This week we’re getting to know one of the builders in the Bricleir network. You’ll find him working away at Innovation Park in South Bend.
Evan Claudeanos (Founder at Amaforge)
What was the item or activity you couldn’t live without growing up?
I want to say something particularly exciting here, but if I am being honest, it was probably reading science-fiction books. At some point I became pretty obsessed with computer games, but before that, I spent most evenings in my room pretending to do homework while I read. I have always considered myself a “night person”, and that probably has a lot to do with my habit (starting when I was 10 or 11) of staying up past midnight most nights trying to finish homework that I had put off because I had been reading some sci-fi novel.
What is your favorite word or quote?
I am a stubborn optimist, particularly in relation to human progress, so this quotation from a recent read has resonated with me: “There can be no question of which was the greatest era for culture; the answer has to be today, until it is superseded by tomorrow.” – Steven Pinker
If you could have one talent you don’t already possess what would it be?
That would have to be a visual art form—probably sculpting. I am a musician but lack any talent in the visual arts, which is something I regret. When visiting museums, I am drawn more than anything to classically styled bronze and marble sculptures. I always promise myself that I will someday learn to work with those materials, but I have never taken any steps in that direction.
What inspires your innovative side and motivates you to pursue the path you chose?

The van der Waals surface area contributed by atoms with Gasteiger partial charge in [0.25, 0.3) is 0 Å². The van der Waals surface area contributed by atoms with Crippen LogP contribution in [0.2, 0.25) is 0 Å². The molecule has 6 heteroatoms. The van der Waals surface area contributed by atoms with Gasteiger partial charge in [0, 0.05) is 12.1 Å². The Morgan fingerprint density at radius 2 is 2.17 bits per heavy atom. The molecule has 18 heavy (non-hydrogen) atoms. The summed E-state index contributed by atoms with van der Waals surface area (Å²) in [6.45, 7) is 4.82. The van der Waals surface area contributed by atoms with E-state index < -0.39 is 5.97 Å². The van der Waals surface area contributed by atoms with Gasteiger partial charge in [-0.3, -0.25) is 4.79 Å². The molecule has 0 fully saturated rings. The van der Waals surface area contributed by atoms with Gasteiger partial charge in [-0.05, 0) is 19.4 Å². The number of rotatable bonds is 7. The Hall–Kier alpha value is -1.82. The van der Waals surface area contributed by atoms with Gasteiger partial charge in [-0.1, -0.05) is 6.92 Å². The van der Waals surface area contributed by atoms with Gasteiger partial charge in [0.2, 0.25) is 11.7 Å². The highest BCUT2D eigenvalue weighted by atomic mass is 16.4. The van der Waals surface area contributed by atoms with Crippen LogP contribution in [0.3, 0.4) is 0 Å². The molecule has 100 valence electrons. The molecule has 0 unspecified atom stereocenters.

The current state of technology is astonishingly exciting. Most modern tech could have ended up a cluster of closely-guarded secrets within various commercial and government entities. Sure, some of it is that way, but we also have this beautiful, rich landscape of opensource code and easily-accessible computing resources that allow virtually anyone with an interest to be a contributing part of some major, impactful modern advancement. While my company is young, and we haven’t yet contributed any of our tech to the opensource landscape, it’s an inspiring time to be working in the tech industry.
What was one of the first lessons you learned in business?
Be more open… Many of us start off with a preoccupation about our business idea—that it’s some top secret, never-before-thought-of, exceedingly precious idea that one should guard with one’s life. That preoccupation leads a lot of great ideas into stagnation. Great ideas require a lot of great people to move them forward, and bringing great people together requires openness.
Knowing what you know now, what would you tell your 19-year-old self?
At 19, I struggled to choose a path because I thought that my choice would be permanent—I thought that if I studies a particular thing in college, I would be stuck in a particular career forever. To a young adult, that’s one of the scariest thoughts in the world. I know now that my worry was unfounded, so I would tell my 19-year-old self to quit worrying, work hard in an area that interests him now, and stay excited and optimistic about what the future holds.